The junction of NY 390 and NY 104 (West Ridge Road) in Greece

From Lexington Avenue, where NY 390 passes into the town of Greece, north to NY 104, NY 390 runs parallel to the western edge of Eastman Business Park, the large production and distribution complex owned and maintained by Eastman Kodak. Midway between the Lexington Avenue and West Ridge Road exits, NY 390 encounters Ridgeway Avenue via a partial diamond interchange.[4] Just north of Ridgeway Avenue, the expressway crosses a small, narrow strip of land that lies within the Rochester city limits, a carryover from when the Erie Canal occupied this tract and entered the city decades before.[5] North of the strip, NY 390 curves to the northeast, passing along the west side of the industrial park and the eastern edge of a residential yet wooded area to reach NY 104. Heading northbound, the is split into two halves, with exit 24A connecting to NY 104 east and exit 24B linking to NY 104 west.[4]

Past NY 104, the roadway surface shifts from pavement to concrete as the freeway heads generally northward through primarily residential neighborhoods. The next exit, with Vintage Lane 1.5 miles (2.4 km) to the north-northeast of NY 104, is the highway's last as a six-lane freeway. Here, it narrows to four lanes—two in both directions—before continuing onward to meet NY 18 (Latta Road) at a conventional diamond interchange. At this point, all commercial vehicles are forced to exit NY 390 due to a similar restriction on the Lake Ontario State Parkway 1 mile (1.6 km) to the north. Outside of a small pocket of development near Greece Arcadia High and Middle Schools, the remainder of the freeway crosses open, sparsely developed areas of Greece. NY 390 curves to the northeast for its final 0.5 miles (0.8 km) before ending at a trumpet interchange with the parkway 1 mile (1.6 km) from the shore of Lake Ontario.[4]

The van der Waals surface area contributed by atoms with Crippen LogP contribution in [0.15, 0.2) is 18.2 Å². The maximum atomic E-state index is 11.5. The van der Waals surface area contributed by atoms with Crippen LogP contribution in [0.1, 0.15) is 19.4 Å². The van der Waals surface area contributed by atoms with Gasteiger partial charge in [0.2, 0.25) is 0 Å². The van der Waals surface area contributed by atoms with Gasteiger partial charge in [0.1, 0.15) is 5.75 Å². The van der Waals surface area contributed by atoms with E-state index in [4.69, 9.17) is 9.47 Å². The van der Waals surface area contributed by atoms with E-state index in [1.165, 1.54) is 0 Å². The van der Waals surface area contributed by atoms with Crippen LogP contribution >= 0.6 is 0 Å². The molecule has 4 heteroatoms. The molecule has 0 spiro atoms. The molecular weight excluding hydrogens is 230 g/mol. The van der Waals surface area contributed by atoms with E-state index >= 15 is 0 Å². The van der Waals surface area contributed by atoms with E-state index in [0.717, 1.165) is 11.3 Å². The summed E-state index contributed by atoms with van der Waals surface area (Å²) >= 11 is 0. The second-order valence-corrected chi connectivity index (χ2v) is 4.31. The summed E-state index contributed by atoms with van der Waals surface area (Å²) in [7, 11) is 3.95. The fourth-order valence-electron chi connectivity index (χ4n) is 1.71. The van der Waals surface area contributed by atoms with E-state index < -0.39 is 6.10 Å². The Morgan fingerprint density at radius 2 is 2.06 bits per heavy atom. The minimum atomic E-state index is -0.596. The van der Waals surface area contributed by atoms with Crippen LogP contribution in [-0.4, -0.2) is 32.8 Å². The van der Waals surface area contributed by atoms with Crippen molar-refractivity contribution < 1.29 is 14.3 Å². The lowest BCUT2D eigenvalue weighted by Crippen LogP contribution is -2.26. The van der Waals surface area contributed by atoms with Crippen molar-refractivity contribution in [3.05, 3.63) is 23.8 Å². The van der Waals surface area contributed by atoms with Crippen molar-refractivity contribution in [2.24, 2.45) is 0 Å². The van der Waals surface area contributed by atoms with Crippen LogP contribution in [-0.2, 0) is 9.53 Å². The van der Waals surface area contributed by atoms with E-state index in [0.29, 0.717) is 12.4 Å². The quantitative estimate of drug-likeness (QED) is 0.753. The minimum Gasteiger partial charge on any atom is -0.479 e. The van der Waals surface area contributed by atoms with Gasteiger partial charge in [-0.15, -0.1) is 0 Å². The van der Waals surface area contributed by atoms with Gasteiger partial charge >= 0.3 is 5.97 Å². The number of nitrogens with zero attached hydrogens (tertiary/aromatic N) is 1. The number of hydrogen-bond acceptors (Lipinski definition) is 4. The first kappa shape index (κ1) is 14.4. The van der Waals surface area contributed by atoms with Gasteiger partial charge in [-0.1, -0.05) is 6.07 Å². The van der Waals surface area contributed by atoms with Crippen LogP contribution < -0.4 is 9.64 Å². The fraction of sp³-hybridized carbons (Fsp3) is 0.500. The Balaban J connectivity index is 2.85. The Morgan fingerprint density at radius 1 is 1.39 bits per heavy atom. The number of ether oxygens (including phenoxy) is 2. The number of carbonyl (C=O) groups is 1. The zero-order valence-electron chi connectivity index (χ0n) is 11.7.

History[edit]

The 2-mile (3.2 km) segment of the Rochester Outer Loop between NY 33A and NY 31 was completed c. 1963.[6][7] It was originally designated as part of NY 47, which had followed the parallel Howard Road to the west prior to the freeway's construction.[8][9] Work on an extension north to US 104 (now NY 104) began in the mid-1960s[9][10] and was completed in the early 1970s.[11][12] The freeway officially became part of NY 47 on January 1, 1970, when the route was extended northward over the then-proposed Outer Loop to a new terminus at the Lake Ontario State Parkway.[13] In actuality, however, NY 47 never extended any farther north than NY 104, which served as the freeway's northern terminus throughout the 1970s.[12][14]